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Taiwan Tati Cultural and Educational Foundation

DPP keeps seats, KMT loses one in by-elections

A man casts his ballot at a voting station at a temple in Tainan’s second electoral district in yesterday’s legislative by-election.
Photo: Yang Chin-cheng, Taipei Times

The Democratic Progressive Party (DPP) yesterday retained two legislative seats, while the Chinese Nationalist Party (KMT) lost one of the two seats it previously held in legislative by-elections held in four cities and counties.


Removing stains of Chinese culture

The nationwide local elections on Nov. 24 last year saw major losses for Taiwan’s pro-independence parties. One of the reasons for this setback is that some voters fell for then-Kaohsiung mayoral candidate Han Kuo-yu’s (韓國瑜) promise that they would get rich if he became mayor. Some of those people already regret voting for him.

Why did voters fall for Han’s promises so easily? Some observers put it down to a Taiwanese tendency to “love money and fear death.” These words were originally spoken by Shinpei Goto, who served as head of civilian affairs under the Japanese governor-general of Taiwan from 1898 to 1906.


DPP caucus calls for ban on China streaming media

Democratic Progressive Party legislators Yeh Yi-jin, left, and Cheng Yun-peng display information about video streaming services by Tencent Holdings and Youku Tudou at a news conference at the Legislative Yuan in Taipei yesterday.
Photo: Chien Jung-fong, Taipei Times

Democratic Progressive Party (DPP) lawmakers yesterday called on regulators to block Chinese media corporations from establishing a foothold in Taiwan, after the Chinese-language Liberty Times (sister newspaper of the Taipei Times) reported that Tencent Holdings (騰訊) and Youku Tudou (優酷) plan to start offering local video streaming services in May.


NTU professor illegal member of Chinese board: legislator

A composite image released yesterday by New Power Party Legislator Huang Kuo-chang shows a photograph of National Taiwan University finance professor Lee Tsun-siou together with a table, indicating Lee’s directorship of Shanghai-based China International Fund Management Co Ltd.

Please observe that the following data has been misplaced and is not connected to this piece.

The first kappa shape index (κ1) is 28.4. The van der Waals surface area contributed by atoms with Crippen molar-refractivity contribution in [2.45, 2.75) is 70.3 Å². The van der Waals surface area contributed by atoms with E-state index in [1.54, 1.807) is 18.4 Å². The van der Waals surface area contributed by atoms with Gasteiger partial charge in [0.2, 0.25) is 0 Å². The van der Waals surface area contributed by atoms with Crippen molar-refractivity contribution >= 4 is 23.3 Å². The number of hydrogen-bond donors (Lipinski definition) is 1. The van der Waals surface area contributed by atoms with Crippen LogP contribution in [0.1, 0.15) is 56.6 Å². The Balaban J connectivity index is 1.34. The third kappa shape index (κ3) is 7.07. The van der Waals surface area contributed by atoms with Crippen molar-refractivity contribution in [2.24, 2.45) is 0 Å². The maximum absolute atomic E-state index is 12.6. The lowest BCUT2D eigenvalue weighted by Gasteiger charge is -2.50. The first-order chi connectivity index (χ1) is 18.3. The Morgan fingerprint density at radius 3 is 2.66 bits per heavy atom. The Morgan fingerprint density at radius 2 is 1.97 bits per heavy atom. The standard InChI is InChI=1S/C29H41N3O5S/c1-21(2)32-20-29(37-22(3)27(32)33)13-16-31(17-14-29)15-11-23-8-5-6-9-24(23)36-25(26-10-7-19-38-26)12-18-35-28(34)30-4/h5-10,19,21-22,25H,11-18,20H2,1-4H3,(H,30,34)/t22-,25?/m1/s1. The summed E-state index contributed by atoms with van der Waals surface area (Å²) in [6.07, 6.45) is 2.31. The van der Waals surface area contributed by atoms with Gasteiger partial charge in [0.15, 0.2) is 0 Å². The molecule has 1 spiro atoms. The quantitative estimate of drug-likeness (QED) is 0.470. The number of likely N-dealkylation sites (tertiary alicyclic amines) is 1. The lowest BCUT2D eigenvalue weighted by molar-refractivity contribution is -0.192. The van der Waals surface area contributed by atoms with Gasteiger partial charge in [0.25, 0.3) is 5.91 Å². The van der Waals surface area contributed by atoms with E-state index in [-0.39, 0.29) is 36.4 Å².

Photo courtesy of Huang Kuo-chang’s legislative office

National Taiwan University (NTU) finance professor Lee Tsun-siou (李存修) engaged in illegal part-time work by sitting on the board of directors of China International Fund Management (上投摩根基金管理), an investment fund company wholly controlled by the Shanghai Municipal Government, New Power Party (NPP) Legislator Huang Kuo-chang (黃國昌) claimed yesterday.


Visiting US ambassador calls on China to release Taiwanese activist

A visiting US official responsible for religious freedom yesterday urged the Chinese government to release jailed Taiwanese democracy activist Lee Ming-che (李明哲), who is serving a five-year prison term in China on charges of subversion of state power.

US Ambassador-at-Large for International Religious Freedom Sam Brownback, who is visiting Taiwan for a regional religious freedom forum, the first of its kind, made the call during a news briefing in Taipei after a meeting with Lee’s wife, Lee Ching-yu (李凈瑜).


Tsai must reach out to Dalai Lama

Taiwan’s democratization has often been touted as a model for other countries. While the compliment is uplifting and fitting recognition of the blood, sweat and tears shed by local democracy pioneers, there is more that Taiwan should and could do than being a mere example. Rather than passively standing tall for others to look up to as a model of democracy, Taiwan should take the initiative and offer a helping hand to those who still struggle for freedom and face grave human rights violations, particularly at the hands of the Chinese Communist Party.

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Supporters hold signs yesterday protesting the forced eviction of the Wang family from their home in Taipei’s Shilin District.
Photo: CNA

Following overnight protests that descended into violent clashes between demonstrators and police, the Taipei City Government yesterday evicted the owners of two buildings in Shilin District (士林), demolishing their homes to make way for an urban renewal project.

The project, under which a construction firm plans to turn an old residential complex for 38 households into a 15-story high-rise apartment complex, was stalled for three years because of opposition from a family surnamed Wang (王), who had lived in two two-story apartment buildings in the area for more than a decade.